Environmental Impact and External Cost Assessment
The basis of the environmental impact assessment method is the “impact pathway approach” including life cycle inventory data. The steps are shown in Figure 1.
Figure 1. The impact pathway approach including LCI (life cycle inventory).
The assessment starts with the modeling of emissions of the operating system under consideration (e.g. the power plant, or the vehicle). Fine particulates emissions are transported by wind through the air. The inhalation of fine particulate by humans causes health impacts. Not all fine particulates in the air are directly emitted from the combustion system. High temperature combustion processes generate nitrogen oxide (NOx) emissions which are (together with other gaseous emissions) precursors for the formation of secondary particulates. Other air pollutants include hazardous metals and organic compounds.
Based on the emission data, the changes of the environment are modeled (e.g. increased air pollutant concentrations). The air quality model applies a 50 km x 50 km grid covering the whole of Europe. Wind carries air pollutants also over the borders. I.e. air emissions in a country cause impacts also in neighboring countries, which are included in the results.
The contributions of the life cycle (e.g. the fuel production, the vehicle production, etc.) to emissions and other burdens (e.g. land-use) are considered as well. For the modelling of the indirect emissions from “rest of chain”, the ecoinvent life cycle inventory database is used.
Exposure-response models are used to estimate the physical impacts on receptors. Impacts on human health include mortality (i.e., the loss of life expectancy) and a variety of morbidity impacts like chronic bronchitis, chronic cough in children, cough in asthmatics, lower respiratory symptoms, congestive heart failure, respiratory hospital admissions, and restricted activity days. In addition to health damages, impacts on ecosystems, agriculture, materials, and climate change are considered.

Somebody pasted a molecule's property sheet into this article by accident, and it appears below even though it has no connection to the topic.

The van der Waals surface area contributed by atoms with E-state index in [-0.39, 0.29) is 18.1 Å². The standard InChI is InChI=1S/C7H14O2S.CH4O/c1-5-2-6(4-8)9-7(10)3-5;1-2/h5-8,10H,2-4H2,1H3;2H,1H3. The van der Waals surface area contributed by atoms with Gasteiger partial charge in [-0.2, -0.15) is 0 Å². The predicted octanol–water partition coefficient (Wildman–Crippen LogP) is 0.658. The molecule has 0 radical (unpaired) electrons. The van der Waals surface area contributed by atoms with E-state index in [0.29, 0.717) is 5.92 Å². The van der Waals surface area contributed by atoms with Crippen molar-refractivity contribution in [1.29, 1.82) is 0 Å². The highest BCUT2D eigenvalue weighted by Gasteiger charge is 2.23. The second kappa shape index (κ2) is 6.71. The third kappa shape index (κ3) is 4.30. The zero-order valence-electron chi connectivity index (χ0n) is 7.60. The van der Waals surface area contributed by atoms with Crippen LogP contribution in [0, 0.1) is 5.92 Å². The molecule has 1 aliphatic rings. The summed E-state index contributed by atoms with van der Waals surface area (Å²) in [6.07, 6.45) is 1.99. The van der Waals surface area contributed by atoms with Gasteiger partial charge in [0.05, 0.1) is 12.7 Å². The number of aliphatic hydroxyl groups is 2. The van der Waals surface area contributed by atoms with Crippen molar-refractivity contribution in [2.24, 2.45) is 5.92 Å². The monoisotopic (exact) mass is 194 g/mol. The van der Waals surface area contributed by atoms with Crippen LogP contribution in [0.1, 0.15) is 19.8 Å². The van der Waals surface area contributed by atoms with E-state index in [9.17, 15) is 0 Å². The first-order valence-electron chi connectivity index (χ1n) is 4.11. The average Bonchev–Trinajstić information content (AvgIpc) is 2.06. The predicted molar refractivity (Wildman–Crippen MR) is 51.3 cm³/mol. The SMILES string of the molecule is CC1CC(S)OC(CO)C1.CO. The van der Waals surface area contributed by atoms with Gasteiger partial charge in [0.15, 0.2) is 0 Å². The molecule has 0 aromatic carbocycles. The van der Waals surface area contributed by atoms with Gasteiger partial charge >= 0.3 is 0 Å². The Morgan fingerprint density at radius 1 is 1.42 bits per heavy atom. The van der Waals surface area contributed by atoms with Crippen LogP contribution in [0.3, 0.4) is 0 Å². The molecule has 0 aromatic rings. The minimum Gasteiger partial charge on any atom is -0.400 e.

The last step is the aggregation of different environmental impacts in terms of external costs.
The environmental impact and external costs model is based on the EcoSense model developed in the ExternE project series of the European Union.
The special focus of the TA group is on the combination of environmental impact and external cost assessment with full-scope life cycle inventory analysis.
Thomas Heck (2019). Advancements of environmental externality modelling of various modes of transportation (Poster). SCCER Mobility 6th Annual Conference, Zürich, Switzerland, ETHZ. https://www.dora.lib4ri.ch/psi/islandora/object/psi:26566
Thomas Heck (2015). Externalities assessment of wood energy in Switzerland. Proceedings of the 23rd European Biomass Conference and Exhibition, 1-4 June 2015, Vienna, Austria, pp. 1393-1401. http://dx.doi.org/10.5071/23rdEUBCE2015-4CO.1.3
Thomas Heck (2014). Health impacts of PM emissions from passenger cars in Europe and reduction potentials due to electric vehicles. Proceedings of the 20th International Transport and Air Pollution Conference, 18-19 September 2014, Graz, Austria. https://www.tapconference.org/assets/files/previous-conferences/proceedings/2014_Proceedings.zip
Thomas Heck and Nickolas K. Meyer (2012): External costs of wood combustion systems in Switzerland. Proceedings of the 20th European Biomass Conference, 18-22 June 2012, Milano, Italy, pp. 2251 – 2256. http://dx.doi.org/10.5071/20thEUBCE2012-5AV.1.25
Nickolas K. Meyer (2011). “Particulate, black carbon and organic emissions from small-scale residential wood combustion appliances in Switzerland” Biomass & Bioenergy, 2011, 36, 31-42. http://dx.doi.org/10.1016/j.biombioe.2011.09.023